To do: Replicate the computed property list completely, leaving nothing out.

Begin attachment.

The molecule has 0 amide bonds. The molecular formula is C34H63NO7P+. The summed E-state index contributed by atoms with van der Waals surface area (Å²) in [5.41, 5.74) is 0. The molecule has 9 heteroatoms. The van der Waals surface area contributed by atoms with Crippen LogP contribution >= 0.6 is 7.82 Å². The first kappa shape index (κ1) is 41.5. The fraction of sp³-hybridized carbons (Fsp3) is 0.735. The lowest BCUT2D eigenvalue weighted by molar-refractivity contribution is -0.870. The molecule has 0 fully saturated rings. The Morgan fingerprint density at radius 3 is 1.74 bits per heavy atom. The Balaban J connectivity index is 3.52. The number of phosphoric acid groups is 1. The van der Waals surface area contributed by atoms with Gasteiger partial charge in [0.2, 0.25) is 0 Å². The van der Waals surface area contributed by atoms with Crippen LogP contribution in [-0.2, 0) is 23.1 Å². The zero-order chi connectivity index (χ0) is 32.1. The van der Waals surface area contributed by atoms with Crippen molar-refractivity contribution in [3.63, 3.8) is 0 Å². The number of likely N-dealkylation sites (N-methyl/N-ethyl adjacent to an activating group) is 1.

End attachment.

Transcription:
The molecule has 0 amide bonds. The molecular formula is C34H63NO7P+. The summed E-state index contributed by atoms with van der Waals surface area (Å²) in [5.41, 5.74) is 0. The molecule has 9 heteroatoms. The van der Waals surface area contributed by atoms with Crippen LogP contribution >= 0.6 is 7.82 Å². The first kappa shape index (κ1) is 41.5. The fraction of sp³-hybridized carbons (Fsp3) is 0.735. The lowest BCUT2D eigenvalue weighted by molar-refractivity contribution is -0.870. The molecule has 0 fully saturated rings. The Morgan fingerprint density at radius 3 is 1.74 bits per heavy atom. The Balaban J connectivity index is 3.52. The number of phosphoric acid groups is 1. The van der Waals surface area contributed by atoms with Gasteiger partial charge in [0.2, 0.25) is 0 Å². The van der Waals surface area contributed by atoms with Crippen LogP contribution in [-0.2, 0) is 23.1 Å². The zero-order chi connectivity index (χ0) is 32.1. The van der Waals surface area contributed by atoms with Crippen molar-refractivity contribution in [3.63, 3.8) is 0 Å². The number of likely N-dealkylation sites (N-methyl/N-ethyl adjacent to an activating group) is 1.